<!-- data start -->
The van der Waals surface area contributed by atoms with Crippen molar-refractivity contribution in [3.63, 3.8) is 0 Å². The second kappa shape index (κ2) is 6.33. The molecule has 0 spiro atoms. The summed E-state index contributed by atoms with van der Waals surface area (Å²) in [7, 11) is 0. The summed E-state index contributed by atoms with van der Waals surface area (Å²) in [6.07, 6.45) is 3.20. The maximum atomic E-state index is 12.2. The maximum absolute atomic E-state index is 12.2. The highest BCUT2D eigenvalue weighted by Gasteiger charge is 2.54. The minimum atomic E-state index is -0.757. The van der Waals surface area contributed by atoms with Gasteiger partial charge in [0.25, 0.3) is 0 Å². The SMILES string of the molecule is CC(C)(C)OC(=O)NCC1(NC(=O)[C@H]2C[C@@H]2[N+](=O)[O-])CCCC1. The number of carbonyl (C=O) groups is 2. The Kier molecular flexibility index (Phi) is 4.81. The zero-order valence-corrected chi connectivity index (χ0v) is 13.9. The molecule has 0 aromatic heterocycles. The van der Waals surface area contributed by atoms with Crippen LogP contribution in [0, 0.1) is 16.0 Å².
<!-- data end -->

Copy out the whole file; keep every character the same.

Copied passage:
The van der Waals surface area contributed by atoms with Crippen molar-refractivity contribution in [3.63, 3.8) is 0 Å². The second kappa shape index (κ2) is 6.33. The molecule has 0 spiro atoms. The summed E-state index contributed by atoms with van der Waals surface area (Å²) in [7, 11) is 0. The summed E-state index contributed by atoms with van der Waals surface area (Å²) in [6.07, 6.45) is 3.20. The maximum atomic E-state index is 12.2. The maximum absolute atomic E-state index is 12.2. The highest BCUT2D eigenvalue weighted by Gasteiger charge is 2.54. The minimum atomic E-state index is -0.757. The van der Waals surface area contributed by atoms with Gasteiger partial charge in [0.25, 0.3) is 0 Å². The SMILES string of the molecule is CC(C)(C)OC(=O)NCC1(NC(=O)[C@H]2C[C@@H]2[N+](=O)[O-])CCCC1. The number of carbonyl (C=O) groups is 2. The Kier molecular flexibility index (Phi) is 4.81. The zero-order valence-corrected chi connectivity index (χ0v) is 13.9. The molecule has 0 aromatic heterocycles. The van der Waals surface area contributed by atoms with Crippen LogP contribution in [0, 0.1) is 16.0 Å².